Family treatment of child anxiety: Outcomes, limitations and future directions

Cathy Creswell, Sam Cartwright-Hatton

    Research output: Contribution to journalArticlepeer-review


    Anxiety of childhood is a common and serious condition. The past decade has seen an increase in treatment-focussed research, with recent trials tending to give greater attention to parents in the treatment process. This review examines the efficacy of family-based cognitive behaviour therapy and attempts to delineate some of the factors that might have an impact on its efficacy. The choice and timing of outcome measure, age and gender of the child, level of parental anxiety, severity and type of child anxiety and treatment format and content are scrutinised. The main conclusions are necessarily tentative, but it seems likely that Family Cognitive Behaviour Therapy (FCBT) is superior to no treatment, and, for some outcome measures, also superior to Child Cognitive Behaviour Therapy (CCBT). Where FCBT is successful, the results are consistently maintained at follow-up. It appears that where a parent is anxious, and this is not addressed, outcomes are less good. However, for children of anxious parents, FCBT is probably more effective than CCBT. What is most clear is that large, well-designed studies, examining these factors alone and in combination, are now needed. © 2007 Springer Science+Business Media, LLC.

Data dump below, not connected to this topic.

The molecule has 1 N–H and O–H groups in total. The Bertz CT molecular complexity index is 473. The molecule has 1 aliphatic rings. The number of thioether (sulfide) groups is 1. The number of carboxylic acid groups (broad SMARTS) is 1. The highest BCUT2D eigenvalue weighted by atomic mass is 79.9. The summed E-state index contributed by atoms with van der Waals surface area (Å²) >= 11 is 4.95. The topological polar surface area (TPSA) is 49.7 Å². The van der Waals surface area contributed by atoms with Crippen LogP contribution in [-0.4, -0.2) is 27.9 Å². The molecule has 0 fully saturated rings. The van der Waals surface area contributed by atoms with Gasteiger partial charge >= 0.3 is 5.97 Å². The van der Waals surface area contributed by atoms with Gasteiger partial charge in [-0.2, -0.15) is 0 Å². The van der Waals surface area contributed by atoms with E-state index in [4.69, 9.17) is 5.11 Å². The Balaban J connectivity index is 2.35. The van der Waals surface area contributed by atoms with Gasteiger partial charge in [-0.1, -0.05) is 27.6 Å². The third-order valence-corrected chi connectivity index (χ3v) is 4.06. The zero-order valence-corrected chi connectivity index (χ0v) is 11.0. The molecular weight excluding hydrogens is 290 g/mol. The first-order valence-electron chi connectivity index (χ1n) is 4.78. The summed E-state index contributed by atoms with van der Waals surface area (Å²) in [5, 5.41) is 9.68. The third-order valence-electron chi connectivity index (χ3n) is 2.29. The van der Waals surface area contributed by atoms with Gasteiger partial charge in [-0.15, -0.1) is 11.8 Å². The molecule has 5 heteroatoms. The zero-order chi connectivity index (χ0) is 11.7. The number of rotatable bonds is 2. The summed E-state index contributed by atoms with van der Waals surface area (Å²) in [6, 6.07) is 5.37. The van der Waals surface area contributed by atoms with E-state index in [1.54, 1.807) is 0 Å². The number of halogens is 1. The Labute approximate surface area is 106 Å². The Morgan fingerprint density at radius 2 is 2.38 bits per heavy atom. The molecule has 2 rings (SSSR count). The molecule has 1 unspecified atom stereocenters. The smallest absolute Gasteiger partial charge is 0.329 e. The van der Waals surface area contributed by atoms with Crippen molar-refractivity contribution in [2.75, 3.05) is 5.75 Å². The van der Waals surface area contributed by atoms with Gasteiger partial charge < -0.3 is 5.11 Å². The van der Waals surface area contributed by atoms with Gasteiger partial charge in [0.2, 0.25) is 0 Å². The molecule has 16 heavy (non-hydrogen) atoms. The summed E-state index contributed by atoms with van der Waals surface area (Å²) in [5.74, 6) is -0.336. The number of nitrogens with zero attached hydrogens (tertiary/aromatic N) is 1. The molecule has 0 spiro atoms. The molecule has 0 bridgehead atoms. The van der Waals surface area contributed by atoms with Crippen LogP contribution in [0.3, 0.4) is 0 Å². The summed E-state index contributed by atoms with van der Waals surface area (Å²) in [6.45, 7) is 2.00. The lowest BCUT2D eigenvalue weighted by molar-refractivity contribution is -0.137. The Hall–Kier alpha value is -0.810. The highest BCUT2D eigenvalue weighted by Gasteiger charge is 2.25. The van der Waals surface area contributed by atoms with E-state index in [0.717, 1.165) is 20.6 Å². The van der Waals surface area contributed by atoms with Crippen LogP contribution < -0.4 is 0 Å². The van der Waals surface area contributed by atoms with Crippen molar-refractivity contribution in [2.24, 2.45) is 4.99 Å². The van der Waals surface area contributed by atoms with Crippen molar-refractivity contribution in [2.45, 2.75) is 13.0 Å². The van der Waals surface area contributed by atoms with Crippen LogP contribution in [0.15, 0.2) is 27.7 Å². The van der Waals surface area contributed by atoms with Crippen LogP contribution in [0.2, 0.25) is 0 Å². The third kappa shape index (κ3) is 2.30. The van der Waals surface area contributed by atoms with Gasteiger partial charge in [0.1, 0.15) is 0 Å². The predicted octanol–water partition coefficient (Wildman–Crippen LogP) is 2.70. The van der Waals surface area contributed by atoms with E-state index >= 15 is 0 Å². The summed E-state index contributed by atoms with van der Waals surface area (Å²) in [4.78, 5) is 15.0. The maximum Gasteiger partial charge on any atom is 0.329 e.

Original languageEnglish
    Pages (from-to)232-252
    Number of pages20
    JournalClinical child and family psychology review
    Issue number3
    Publication statusPublished - Sept 2007


    • Adolescents
    • Anxiety
    • Children
    • Family
    • Review
    • Treatment


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